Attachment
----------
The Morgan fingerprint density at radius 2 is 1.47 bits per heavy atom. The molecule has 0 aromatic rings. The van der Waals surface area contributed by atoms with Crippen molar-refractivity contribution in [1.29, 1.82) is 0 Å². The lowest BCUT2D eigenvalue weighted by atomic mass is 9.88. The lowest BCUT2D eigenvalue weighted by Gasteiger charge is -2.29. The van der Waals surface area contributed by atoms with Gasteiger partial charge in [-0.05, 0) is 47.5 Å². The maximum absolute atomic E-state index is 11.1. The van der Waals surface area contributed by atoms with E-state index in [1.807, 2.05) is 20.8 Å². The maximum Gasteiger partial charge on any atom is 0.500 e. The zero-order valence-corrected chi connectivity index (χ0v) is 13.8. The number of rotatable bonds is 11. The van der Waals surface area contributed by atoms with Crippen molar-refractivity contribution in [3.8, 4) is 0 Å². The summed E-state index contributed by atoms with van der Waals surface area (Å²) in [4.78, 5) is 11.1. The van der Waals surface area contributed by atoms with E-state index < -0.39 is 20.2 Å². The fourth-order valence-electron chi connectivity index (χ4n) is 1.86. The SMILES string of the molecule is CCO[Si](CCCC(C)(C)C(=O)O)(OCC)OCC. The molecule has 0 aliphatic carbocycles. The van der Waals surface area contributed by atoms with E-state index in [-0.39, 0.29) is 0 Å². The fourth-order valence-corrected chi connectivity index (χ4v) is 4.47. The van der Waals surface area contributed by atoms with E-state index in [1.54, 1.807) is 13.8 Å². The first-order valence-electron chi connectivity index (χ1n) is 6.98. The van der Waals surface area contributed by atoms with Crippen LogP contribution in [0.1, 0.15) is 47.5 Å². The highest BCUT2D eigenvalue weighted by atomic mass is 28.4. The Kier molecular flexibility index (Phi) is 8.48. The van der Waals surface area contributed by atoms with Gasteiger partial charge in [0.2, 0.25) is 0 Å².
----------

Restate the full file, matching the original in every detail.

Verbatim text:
The Morgan fingerprint density at radius 2 is 1.47 bits per heavy atom. The molecule has 0 aromatic rings. The van der Waals surface area contributed by atoms with Crippen molar-refractivity contribution in [1.29, 1.82) is 0 Å². The lowest BCUT2D eigenvalue weighted by atomic mass is 9.88. The lowest BCUT2D eigenvalue weighted by Gasteiger charge is -2.29. The van der Waals surface area contributed by atoms with Gasteiger partial charge in [-0.05, 0) is 47.5 Å². The maximum absolute atomic E-state index is 11.1. The van der Waals surface area contributed by atoms with E-state index in [1.807, 2.05) is 20.8 Å². The maximum Gasteiger partial charge on any atom is 0.500 e. The zero-order valence-corrected chi connectivity index (χ0v) is 13.8. The number of rotatable bonds is 11. The van der Waals surface area contributed by atoms with Crippen molar-refractivity contribution in [3.8, 4) is 0 Å². The summed E-state index contributed by atoms with van der Waals surface area (Å²) in [4.78, 5) is 11.1. The van der Waals surface area contributed by atoms with E-state index < -0.39 is 20.2 Å². The fourth-order valence-electron chi connectivity index (χ4n) is 1.86. The SMILES string of the molecule is CCO[Si](CCCC(C)(C)C(=O)O)(OCC)OCC. The molecule has 0 aliphatic carbocycles. The van der Waals surface area contributed by atoms with E-state index in [-0.39, 0.29) is 0 Å². The fourth-order valence-corrected chi connectivity index (χ4v) is 4.47. The van der Waals surface area contributed by atoms with E-state index in [1.54, 1.807) is 13.8 Å². The first-order valence-electron chi connectivity index (χ1n) is 6.98. The van der Waals surface area contributed by atoms with Crippen LogP contribution in [0.1, 0.15) is 47.5 Å². The highest BCUT2D eigenvalue weighted by atomic mass is 28.4. The Kier molecular flexibility index (Phi) is 8.48. The van der Waals surface area contributed by atoms with Gasteiger partial charge in [0.2, 0.25) is 0 Å².